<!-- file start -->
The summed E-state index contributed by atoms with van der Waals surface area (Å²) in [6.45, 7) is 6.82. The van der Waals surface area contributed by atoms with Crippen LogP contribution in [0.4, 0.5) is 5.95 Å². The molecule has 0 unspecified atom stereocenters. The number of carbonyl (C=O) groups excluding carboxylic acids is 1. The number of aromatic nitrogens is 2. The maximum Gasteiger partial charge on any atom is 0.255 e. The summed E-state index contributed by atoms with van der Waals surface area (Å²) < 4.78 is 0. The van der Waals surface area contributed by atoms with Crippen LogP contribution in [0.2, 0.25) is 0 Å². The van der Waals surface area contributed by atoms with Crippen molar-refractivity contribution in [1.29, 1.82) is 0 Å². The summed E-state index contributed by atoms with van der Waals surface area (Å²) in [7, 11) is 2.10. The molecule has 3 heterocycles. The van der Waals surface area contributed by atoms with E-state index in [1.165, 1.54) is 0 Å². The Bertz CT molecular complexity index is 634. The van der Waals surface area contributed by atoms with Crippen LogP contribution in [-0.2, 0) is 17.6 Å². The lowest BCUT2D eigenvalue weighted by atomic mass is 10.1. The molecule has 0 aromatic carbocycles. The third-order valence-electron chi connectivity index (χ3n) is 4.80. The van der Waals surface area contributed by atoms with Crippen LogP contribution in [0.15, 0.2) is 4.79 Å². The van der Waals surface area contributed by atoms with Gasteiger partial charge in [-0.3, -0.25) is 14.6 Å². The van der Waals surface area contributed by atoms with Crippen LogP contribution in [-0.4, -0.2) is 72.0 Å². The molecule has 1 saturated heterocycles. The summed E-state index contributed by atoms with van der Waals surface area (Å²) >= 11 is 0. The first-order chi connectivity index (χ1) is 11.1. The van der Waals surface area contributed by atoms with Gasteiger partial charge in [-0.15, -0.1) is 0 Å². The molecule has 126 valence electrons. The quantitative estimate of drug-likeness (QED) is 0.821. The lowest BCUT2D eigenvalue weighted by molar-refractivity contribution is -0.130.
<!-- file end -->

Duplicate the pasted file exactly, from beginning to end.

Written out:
The summed E-state index contributed by atoms with van der Waals surface area (Å²) in [6.45, 7) is 6.82. The van der Waals surface area contributed by atoms with Crippen LogP contribution in [0.4, 0.5) is 5.95 Å². The molecule has 0 unspecified atom stereocenters. The number of carbonyl (C=O) groups excluding carboxylic acids is 1. The number of aromatic nitrogens is 2. The maximum Gasteiger partial charge on any atom is 0.255 e. The summed E-state index contributed by atoms with van der Waals surface area (Å²) < 4.78 is 0. The van der Waals surface area contributed by atoms with Crippen LogP contribution in [0.2, 0.25) is 0 Å². The van der Waals surface area contributed by atoms with Crippen molar-refractivity contribution in [1.29, 1.82) is 0 Å². The summed E-state index contributed by atoms with van der Waals surface area (Å²) in [7, 11) is 2.10. The molecule has 3 heterocycles. The van der Waals surface area contributed by atoms with E-state index in [1.165, 1.54) is 0 Å². The Bertz CT molecular complexity index is 634. The van der Waals surface area contributed by atoms with Crippen LogP contribution in [-0.2, 0) is 17.6 Å². The lowest BCUT2D eigenvalue weighted by atomic mass is 10.1. The molecule has 0 aromatic carbocycles. The third-order valence-electron chi connectivity index (χ3n) is 4.80. The van der Waals surface area contributed by atoms with Crippen LogP contribution in [0.15, 0.2) is 4.79 Å². The van der Waals surface area contributed by atoms with Gasteiger partial charge in [-0.3, -0.25) is 14.6 Å². The van der Waals surface area contributed by atoms with Crippen LogP contribution in [-0.4, -0.2) is 72.0 Å². The molecule has 1 saturated heterocycles. The summed E-state index contributed by atoms with van der Waals surface area (Å²) >= 11 is 0. The first-order chi connectivity index (χ1) is 11.1. The van der Waals surface area contributed by atoms with Gasteiger partial charge in [-0.15, -0.1) is 0 Å². The molecule has 126 valence electrons. The quantitative estimate of drug-likeness (QED) is 0.821. The lowest BCUT2D eigenvalue weighted by molar-refractivity contribution is -0.130.